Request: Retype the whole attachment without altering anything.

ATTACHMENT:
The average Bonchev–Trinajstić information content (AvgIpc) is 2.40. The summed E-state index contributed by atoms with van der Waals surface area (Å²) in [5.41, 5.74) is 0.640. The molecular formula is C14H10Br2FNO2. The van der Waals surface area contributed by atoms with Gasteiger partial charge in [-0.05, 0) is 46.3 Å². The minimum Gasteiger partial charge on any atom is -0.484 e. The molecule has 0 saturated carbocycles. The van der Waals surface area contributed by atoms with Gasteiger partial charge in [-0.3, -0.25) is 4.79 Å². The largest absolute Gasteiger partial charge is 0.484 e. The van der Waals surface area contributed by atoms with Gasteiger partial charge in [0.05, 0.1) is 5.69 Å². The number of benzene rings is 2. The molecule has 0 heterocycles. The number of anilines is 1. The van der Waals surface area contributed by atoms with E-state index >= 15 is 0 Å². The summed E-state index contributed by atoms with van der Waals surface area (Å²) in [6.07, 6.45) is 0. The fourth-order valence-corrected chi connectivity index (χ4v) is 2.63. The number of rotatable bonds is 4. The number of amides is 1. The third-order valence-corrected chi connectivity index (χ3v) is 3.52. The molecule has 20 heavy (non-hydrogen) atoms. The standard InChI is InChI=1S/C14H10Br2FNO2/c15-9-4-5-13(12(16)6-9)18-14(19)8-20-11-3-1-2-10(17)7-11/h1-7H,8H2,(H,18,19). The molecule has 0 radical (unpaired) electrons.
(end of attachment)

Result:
The average Bonchev–Trinajstić information content (AvgIpc) is 2.40. The summed E-state index contributed by atoms with van der Waals surface area (Å²) in [5.41, 5.74) is 0.640. The molecular formula is C14H10Br2FNO2. The van der Waals surface area contributed by atoms with Gasteiger partial charge in [-0.05, 0) is 46.3 Å². The minimum Gasteiger partial charge on any atom is -0.484 e. The molecule has 0 saturated carbocycles. The van der Waals surface area contributed by atoms with Gasteiger partial charge in [-0.3, -0.25) is 4.79 Å². The largest absolute Gasteiger partial charge is 0.484 e. The van der Waals surface area contributed by atoms with Gasteiger partial charge in [0.05, 0.1) is 5.69 Å². The number of benzene rings is 2. The molecule has 0 heterocycles. The number of anilines is 1. The van der Waals surface area contributed by atoms with E-state index >= 15 is 0 Å². The summed E-state index contributed by atoms with van der Waals surface area (Å²) in [6.07, 6.45) is 0. The fourth-order valence-corrected chi connectivity index (χ4v) is 2.63. The number of rotatable bonds is 4. The number of amides is 1. The third-order valence-corrected chi connectivity index (χ3v) is 3.52. The molecule has 20 heavy (non-hydrogen) atoms. The standard InChI is InChI=1S/C14H10Br2FNO2/c15-9-4-5-13(12(16)6-9)18-14(19)8-20-11-3-1-2-10(17)7-11/h1-7H,8H2,(H,18,19). The molecule has 0 radical (unpaired) electrons.